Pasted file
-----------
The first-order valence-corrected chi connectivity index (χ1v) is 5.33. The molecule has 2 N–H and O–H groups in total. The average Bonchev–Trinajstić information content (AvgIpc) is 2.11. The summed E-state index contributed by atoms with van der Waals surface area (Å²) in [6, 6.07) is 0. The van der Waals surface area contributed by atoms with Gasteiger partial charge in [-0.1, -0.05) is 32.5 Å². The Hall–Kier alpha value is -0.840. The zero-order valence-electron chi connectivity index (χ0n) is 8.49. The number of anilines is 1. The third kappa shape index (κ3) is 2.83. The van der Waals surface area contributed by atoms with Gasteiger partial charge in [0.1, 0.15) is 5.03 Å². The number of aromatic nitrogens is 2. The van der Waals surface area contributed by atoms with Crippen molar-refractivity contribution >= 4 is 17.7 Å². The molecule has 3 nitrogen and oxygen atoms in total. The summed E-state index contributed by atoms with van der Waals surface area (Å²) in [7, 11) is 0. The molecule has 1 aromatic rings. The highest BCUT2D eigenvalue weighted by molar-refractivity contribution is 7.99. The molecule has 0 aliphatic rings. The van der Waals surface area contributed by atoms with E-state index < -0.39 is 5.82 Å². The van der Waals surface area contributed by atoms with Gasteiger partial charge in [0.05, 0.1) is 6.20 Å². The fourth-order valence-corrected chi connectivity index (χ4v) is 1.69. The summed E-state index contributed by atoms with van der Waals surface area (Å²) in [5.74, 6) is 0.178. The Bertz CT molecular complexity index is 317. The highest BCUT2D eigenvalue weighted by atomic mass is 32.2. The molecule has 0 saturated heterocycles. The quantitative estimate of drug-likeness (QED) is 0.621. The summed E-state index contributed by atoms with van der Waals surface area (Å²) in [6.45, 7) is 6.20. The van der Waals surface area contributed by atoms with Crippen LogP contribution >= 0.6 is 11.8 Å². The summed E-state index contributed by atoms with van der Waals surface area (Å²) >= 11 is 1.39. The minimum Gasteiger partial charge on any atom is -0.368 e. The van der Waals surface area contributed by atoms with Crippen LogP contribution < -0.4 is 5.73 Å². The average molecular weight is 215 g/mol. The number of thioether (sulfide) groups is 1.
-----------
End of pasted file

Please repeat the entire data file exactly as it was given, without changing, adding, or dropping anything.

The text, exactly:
The first-order valence-corrected chi connectivity index (χ1v) is 5.33. The molecule has 2 N–H and O–H groups in total. The average Bonchev–Trinajstić information content (AvgIpc) is 2.11. The summed E-state index contributed by atoms with van der Waals surface area (Å²) in [6, 6.07) is 0. The van der Waals surface area contributed by atoms with Gasteiger partial charge in [-0.1, -0.05) is 32.5 Å². The Hall–Kier alpha value is -0.840. The zero-order valence-electron chi connectivity index (χ0n) is 8.49. The number of anilines is 1. The third kappa shape index (κ3) is 2.83. The van der Waals surface area contributed by atoms with Gasteiger partial charge in [0.1, 0.15) is 5.03 Å². The number of aromatic nitrogens is 2. The van der Waals surface area contributed by atoms with Crippen molar-refractivity contribution >= 4 is 17.7 Å². The molecule has 3 nitrogen and oxygen atoms in total. The summed E-state index contributed by atoms with van der Waals surface area (Å²) in [7, 11) is 0. The molecule has 1 aromatic rings. The highest BCUT2D eigenvalue weighted by molar-refractivity contribution is 7.99. The molecule has 0 aliphatic rings. The van der Waals surface area contributed by atoms with E-state index < -0.39 is 5.82 Å². The van der Waals surface area contributed by atoms with Gasteiger partial charge in [0.05, 0.1) is 6.20 Å². The fourth-order valence-corrected chi connectivity index (χ4v) is 1.69. The summed E-state index contributed by atoms with van der Waals surface area (Å²) in [5.74, 6) is 0.178. The Bertz CT molecular complexity index is 317. The highest BCUT2D eigenvalue weighted by atomic mass is 32.2. The molecule has 0 saturated heterocycles. The quantitative estimate of drug-likeness (QED) is 0.621. The summed E-state index contributed by atoms with van der Waals surface area (Å²) in [6.45, 7) is 6.20. The van der Waals surface area contributed by atoms with Crippen LogP contribution >= 0.6 is 11.8 Å². The summed E-state index contributed by atoms with van der Waals surface area (Å²) >= 11 is 1.39. The minimum Gasteiger partial charge on any atom is -0.368 e. The van der Waals surface area contributed by atoms with Crippen LogP contribution < -0.4 is 5.73 Å². The average molecular weight is 215 g/mol. The number of thioether (sulfide) groups is 1.